March 22, 2017

Post a New Question

Posted by on Wednesday, February 20, 2013 at 7:38pm.

You know how when you do calculations for the enhaloy change of a reaction you start sort of like this?:

NH3(aq) + HCl(aq) → NH4Cl(aq)
25 mL 25 mL
1.0 mol/L 1.0 mol/L

n = c x v
= 1 mol/L x 0.025L
= 0.025 mol

How come you only need the moles of one of the reactants? I just always did it but didn't really know why... I just know I'll remember better for a test or something if I understand, so I'd like to know. And for all our sample problems the concentrations and volumes of both reactants were conveniently the same. So we never had to choose which reactant to get the moles for. But what if the concentrations and volumes were different? Would that ever happen? Or maybe that's too advanced or something for right now? I'm just scared something like that will pop up on the quiz tomorrow and I'm just going to have to guess which reactant to use to find moles...

  • Chemistry - , Wednesday, February 20, 2013 at 7:40pm

    The coefficents on a balanced equation are in mole ratios. If you know one, you know all.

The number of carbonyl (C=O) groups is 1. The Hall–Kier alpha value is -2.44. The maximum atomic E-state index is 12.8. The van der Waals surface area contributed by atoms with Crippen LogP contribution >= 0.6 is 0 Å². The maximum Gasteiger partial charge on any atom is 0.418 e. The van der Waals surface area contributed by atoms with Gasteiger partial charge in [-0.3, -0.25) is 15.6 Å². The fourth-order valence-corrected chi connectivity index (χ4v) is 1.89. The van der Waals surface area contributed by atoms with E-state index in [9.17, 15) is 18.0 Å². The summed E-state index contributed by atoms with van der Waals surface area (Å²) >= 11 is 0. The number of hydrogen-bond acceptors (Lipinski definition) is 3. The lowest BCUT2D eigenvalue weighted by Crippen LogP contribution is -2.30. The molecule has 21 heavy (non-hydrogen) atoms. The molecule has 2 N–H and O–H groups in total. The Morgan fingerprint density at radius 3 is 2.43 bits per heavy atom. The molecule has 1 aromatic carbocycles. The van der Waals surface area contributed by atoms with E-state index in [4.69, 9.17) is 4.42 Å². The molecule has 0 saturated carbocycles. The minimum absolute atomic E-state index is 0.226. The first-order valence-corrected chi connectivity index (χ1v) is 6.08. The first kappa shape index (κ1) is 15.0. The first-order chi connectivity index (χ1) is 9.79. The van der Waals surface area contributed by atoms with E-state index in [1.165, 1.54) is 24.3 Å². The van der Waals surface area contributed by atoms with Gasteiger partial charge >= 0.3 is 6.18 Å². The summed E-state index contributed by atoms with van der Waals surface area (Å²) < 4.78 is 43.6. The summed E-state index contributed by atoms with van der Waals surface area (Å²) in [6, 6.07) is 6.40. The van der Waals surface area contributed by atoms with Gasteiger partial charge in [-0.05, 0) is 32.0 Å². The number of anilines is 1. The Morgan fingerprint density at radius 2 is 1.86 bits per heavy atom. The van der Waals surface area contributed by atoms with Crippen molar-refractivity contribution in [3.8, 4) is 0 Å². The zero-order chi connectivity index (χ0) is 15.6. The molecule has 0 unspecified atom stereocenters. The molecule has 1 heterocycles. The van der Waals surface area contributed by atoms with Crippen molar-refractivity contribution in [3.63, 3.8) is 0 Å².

• Chemistry - , Wednesday, February 20, 2013 at 7:46pm

    So if you find the enthalpy change for one reactant, it's the enthalpy change for the other reactant (and products??), i.e. you know the enthalpy change for the entire reaction?

    So enthalpy change of one reactant (or product also?) = enthalpy change of entire reaction?

  • Chemistry - , Wednesday, February 20, 2013 at 7:49pm

    No. Enthlapy change is from the total reaction. Remember Enthalpy is in kJ/molereactant

  • Chemistry - , Wednesday, February 20, 2013 at 8:01pm

    That's what I don't really understand. If it's of the total reaction, shouldn't you add, in my example, the moles of both reactants? i.e. 0.025 +0.025 = 0.05 mol. Then use that value when doing deltaH = -Q/n?

    How come you only use The moles of one?

Answer This Question

First Name:
School Subject:

Related Questions

More Related Questions

Post a New Question